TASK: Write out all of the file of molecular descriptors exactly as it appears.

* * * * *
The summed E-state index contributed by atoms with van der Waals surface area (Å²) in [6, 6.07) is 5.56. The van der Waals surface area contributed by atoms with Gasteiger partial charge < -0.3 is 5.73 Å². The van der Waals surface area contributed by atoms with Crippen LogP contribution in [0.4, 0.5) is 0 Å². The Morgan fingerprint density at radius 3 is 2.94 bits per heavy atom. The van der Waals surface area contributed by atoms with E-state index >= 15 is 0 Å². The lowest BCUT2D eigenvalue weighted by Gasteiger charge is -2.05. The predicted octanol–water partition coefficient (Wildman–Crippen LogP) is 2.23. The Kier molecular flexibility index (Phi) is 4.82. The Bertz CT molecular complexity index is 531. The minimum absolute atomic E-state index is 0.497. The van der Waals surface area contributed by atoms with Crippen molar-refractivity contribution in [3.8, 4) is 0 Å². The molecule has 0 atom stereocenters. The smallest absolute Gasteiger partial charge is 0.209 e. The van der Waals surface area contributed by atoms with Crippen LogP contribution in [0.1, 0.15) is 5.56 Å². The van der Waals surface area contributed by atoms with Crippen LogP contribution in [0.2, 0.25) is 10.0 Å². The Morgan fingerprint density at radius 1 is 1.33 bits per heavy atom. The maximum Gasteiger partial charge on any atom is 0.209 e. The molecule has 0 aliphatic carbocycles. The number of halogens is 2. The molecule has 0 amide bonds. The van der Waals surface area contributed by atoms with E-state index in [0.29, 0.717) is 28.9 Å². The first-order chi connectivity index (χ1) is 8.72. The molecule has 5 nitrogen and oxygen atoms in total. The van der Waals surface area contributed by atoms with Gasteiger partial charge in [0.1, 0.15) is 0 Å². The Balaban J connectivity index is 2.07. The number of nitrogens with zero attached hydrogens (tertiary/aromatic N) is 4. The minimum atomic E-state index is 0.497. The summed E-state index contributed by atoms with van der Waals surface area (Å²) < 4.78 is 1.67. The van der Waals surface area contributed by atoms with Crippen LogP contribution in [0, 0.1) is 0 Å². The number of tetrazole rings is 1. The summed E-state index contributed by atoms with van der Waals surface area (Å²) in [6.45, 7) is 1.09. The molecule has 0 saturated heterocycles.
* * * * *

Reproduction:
The summed E-state index contributed by atoms with van der Waals surface area (Å²) in [6, 6.07) is 5.56. The van der Waals surface area contributed by atoms with Gasteiger partial charge < -0.3 is 5.73 Å². The van der Waals surface area contributed by atoms with Crippen LogP contribution in [0.4, 0.5) is 0 Å². The Morgan fingerprint density at radius 3 is 2.94 bits per heavy atom. The van der Waals surface area contributed by atoms with E-state index >= 15 is 0 Å². The lowest BCUT2D eigenvalue weighted by Gasteiger charge is -2.05. The predicted octanol–water partition coefficient (Wildman–Crippen LogP) is 2.23. The Kier molecular flexibility index (Phi) is 4.82. The Bertz CT molecular complexity index is 531. The minimum absolute atomic E-state index is 0.497. The van der Waals surface area contributed by atoms with Crippen molar-refractivity contribution in [3.8, 4) is 0 Å². The molecule has 0 atom stereocenters. The smallest absolute Gasteiger partial charge is 0.209 e. The van der Waals surface area contributed by atoms with Crippen LogP contribution in [0.1, 0.15) is 5.56 Å². The van der Waals surface area contributed by atoms with Crippen LogP contribution in [0.2, 0.25) is 10.0 Å². The Morgan fingerprint density at radius 1 is 1.33 bits per heavy atom. The maximum Gasteiger partial charge on any atom is 0.209 e. The molecule has 0 aliphatic carbocycles. The number of halogens is 2. The molecule has 0 amide bonds. The van der Waals surface area contributed by atoms with E-state index in [0.29, 0.717) is 28.9 Å². The first-order chi connectivity index (χ1) is 8.72. The molecule has 5 nitrogen and oxygen atoms in total. The van der Waals surface area contributed by atoms with Gasteiger partial charge in [0.1, 0.15) is 0 Å². The Balaban J connectivity index is 2.07. The number of nitrogens with zero attached hydrogens (tertiary/aromatic N) is 4. The minimum atomic E-state index is 0.497. The summed E-state index contributed by atoms with van der Waals surface area (Å²) < 4.78 is 1.67. The van der Waals surface area contributed by atoms with Crippen LogP contribution in [0, 0.1) is 0 Å². The number of tetrazole rings is 1. The summed E-state index contributed by atoms with van der Waals surface area (Å²) in [6.45, 7) is 1.09. The molecule has 0 saturated heterocycles.